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Editor’s Note: This letter was originally addressed to the Garfield County commissioners.

I understand that you are considering approvals allowing an asphalt batch plant adjacent to Eagle Springs Organic Farm, because your Planning and Zoning Board passed it 6-1.

I hope the Board of County Commissioners will take a wider view, and deny this use in this location.



I am working with many citizens of Garfield, Eagle and Pitkin counties, toward a local food economy. More and more people every day are realizing that it is wise to begin creating the conditions for a local food economy, for the benefits of all future citizens of our region. We have helped to introduce agricultural biology and site-grown organic food into schools, and we are working toward a widespread community education program to raise more new farmers in the practice of organic food growing and distribution. If approved, this asphalt batch plant will literally pour poison over one of the largest facilities we have seen created in our region, for growing local organic food. What is your planning and zoning board thinking?

I know it is difficult for some to believe that a local food economy could ever compete on an economical basis with a global food production industry, but I assure you, it can and does compete exceptionally well on the basis of food safety, quality and nutritional density, and when we bring examples of local food production to a regional scale, it will compete favorably in every way with factory food. A local food economy will also serve to keep more currency circulating in the local monetary economy, which will make all your constituents happy and healthy.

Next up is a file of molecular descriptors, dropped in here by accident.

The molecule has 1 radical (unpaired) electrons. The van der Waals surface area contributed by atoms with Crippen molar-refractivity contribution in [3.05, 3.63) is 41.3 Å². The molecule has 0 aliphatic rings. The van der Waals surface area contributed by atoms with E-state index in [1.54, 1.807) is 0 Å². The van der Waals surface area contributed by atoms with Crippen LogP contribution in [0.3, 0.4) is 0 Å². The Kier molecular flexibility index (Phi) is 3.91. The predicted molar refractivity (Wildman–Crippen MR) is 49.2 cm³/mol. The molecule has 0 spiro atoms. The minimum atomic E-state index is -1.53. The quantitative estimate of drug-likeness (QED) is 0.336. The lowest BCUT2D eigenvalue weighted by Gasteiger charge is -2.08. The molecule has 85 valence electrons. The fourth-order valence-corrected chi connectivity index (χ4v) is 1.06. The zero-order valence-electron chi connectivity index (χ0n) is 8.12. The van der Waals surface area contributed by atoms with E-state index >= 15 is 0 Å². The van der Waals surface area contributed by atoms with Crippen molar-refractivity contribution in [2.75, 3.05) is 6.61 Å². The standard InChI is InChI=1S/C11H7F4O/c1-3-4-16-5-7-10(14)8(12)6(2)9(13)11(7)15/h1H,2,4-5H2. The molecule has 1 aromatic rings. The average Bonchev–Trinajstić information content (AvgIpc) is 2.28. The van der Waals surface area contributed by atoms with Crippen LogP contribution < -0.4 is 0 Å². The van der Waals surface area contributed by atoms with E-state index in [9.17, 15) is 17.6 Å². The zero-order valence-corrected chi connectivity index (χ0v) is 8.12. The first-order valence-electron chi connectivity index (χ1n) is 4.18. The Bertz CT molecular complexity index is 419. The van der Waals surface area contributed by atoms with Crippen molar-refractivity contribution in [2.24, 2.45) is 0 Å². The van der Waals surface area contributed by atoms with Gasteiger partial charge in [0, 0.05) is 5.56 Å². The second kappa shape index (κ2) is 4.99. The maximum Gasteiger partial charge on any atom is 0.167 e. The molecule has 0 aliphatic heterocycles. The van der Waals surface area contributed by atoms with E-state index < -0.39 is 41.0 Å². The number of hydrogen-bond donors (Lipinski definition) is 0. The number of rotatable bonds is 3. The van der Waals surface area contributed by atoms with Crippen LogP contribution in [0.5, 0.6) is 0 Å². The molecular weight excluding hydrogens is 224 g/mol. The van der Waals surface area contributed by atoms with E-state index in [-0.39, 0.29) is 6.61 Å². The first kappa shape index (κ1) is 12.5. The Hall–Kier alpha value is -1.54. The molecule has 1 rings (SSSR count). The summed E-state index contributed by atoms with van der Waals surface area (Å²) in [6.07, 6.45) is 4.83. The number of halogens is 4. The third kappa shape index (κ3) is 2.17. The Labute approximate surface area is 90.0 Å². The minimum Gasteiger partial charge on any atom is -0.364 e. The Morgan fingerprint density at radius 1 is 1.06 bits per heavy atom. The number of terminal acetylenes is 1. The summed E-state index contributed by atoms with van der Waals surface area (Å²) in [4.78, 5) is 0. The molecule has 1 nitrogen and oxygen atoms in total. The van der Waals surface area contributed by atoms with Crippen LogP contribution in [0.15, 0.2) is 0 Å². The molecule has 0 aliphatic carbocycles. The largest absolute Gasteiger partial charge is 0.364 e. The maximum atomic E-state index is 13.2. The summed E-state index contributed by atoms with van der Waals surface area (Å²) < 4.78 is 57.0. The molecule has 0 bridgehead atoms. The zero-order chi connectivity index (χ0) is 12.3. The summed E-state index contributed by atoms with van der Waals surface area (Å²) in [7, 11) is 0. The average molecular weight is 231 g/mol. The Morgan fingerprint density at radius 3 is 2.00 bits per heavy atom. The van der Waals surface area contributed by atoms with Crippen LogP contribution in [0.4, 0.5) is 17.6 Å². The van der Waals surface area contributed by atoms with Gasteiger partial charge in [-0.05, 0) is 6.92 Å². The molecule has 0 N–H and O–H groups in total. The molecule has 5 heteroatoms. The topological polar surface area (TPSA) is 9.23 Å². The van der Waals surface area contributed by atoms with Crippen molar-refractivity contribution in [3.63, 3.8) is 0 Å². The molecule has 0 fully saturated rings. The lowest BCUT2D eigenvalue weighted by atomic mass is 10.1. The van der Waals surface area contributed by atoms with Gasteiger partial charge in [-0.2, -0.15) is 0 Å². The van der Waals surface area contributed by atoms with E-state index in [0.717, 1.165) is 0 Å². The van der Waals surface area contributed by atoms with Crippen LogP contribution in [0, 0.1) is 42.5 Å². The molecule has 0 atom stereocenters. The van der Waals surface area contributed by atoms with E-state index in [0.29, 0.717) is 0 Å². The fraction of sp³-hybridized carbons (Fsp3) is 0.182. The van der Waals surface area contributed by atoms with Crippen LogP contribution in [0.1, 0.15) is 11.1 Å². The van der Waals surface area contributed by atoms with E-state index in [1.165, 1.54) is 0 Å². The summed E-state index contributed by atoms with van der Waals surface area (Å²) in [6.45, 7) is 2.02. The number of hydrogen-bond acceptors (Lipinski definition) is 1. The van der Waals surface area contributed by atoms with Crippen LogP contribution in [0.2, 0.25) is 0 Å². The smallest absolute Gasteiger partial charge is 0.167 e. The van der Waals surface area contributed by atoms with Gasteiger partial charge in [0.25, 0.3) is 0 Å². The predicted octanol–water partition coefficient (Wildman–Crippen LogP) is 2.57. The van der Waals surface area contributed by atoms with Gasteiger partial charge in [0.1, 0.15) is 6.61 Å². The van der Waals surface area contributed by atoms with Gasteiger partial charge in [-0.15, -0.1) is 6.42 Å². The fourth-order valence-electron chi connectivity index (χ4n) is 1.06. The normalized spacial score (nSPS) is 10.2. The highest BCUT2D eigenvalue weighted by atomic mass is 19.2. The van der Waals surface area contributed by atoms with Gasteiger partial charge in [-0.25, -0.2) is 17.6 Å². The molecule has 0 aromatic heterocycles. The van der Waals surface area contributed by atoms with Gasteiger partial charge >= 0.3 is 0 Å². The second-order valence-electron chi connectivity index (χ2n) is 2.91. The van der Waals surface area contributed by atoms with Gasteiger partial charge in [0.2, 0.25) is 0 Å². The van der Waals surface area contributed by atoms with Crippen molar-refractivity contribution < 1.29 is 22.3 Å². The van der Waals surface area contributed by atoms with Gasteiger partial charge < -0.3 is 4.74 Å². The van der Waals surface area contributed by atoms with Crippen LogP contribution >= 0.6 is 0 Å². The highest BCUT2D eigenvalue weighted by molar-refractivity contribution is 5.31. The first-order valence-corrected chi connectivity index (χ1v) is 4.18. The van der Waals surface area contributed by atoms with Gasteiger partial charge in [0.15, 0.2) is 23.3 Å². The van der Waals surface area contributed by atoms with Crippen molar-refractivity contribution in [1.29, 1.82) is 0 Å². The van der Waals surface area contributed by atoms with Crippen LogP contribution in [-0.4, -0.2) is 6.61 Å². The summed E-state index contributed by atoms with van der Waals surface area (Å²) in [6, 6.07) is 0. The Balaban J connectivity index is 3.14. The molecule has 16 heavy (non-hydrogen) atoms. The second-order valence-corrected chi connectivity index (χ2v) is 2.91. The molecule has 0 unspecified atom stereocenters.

Eagle Springs Organics is a recent example of bringing organic food growing to a larger scale, and we hope that it will be very successful, and lead to more growers creating year-round food crops. We are very reliant on our elected officials to protect emerging organic farming businesses from being polluted by adjacent industrial plants, whose approvals are considered after these farms are established.

If you grant the asphalt plant your approval to locate adjacent to and upwind of the organic farm you previously approved, it will be a significant setback to our emerging local food economy. Please help us by denying this approval, and sending the company seeking this approval back to the Realtor, to seek a location that will not damage its neighbors so completely.

I urge you to deny this application for a new asphalt batch plant adjacent to Eagle Springs Organics, and to have a discussion with your planning board about appropriate zoning principles.

Thank you for your consideration.

Michael Thompson

Basalt

Did you hear that the Garfield County Board of Commissioners is considering changing the zoning immediately next to one of the region’s most productive organic farms to allow an asphalt plant to set up shop?

First of all, can you just up and change zoning that harms adjacent homeowners and existing businesses that bought their land rurally zoned? Well, the county statutes say no, you can’t, but isn’t the conversation deeper than this?

It’s likely that Mr.’s Samson, Martin and Jankovsky never saw the barren, weed covered piece of throw-away land just a couple of years ago before Eagle Springs Organic Farm in Silt transformed it into a thriving, luscious, food-filled enterprise. The topsoil has been carefully reclaimed with rich compost produced on the premises. The farm is supplying local restaurants, stores and food co-ops with healthy local produce that only needs to travel a few miles (and healthy jobs for locals.) The farm is even working with Colorado Mountain College to teach other locals about their cutting edge practices.

Eagle Springs represents the future we could have, should we value it enough to stand up for it, commit to it, love it enough. But it will take demanding that we let go of the past – where the short-term profit of an asphalt plant would even be considered against the vast long-term benefits of a farm (you can only pave over so much, then you’re sitting on a parking lot, hot and hungry).

The Roaring Fork Food Policy Council invites you to a Local Food Rally on Monday, Feb. 27, at noon at the Garfield County Courthouse lawn in Glenwood Springs – the BOCC will vote at 1 p.m. on this issue. This is one of those pivotal moments that our children and our ancestors are watching. Show your love and commitment to a future that is not just sustainable, but phenomenal. Contact Gwen at gwen@highlifeunlimited.com for more info.

Gwen Garcelon

Roaring Fork Food Policy Council

Carbondale


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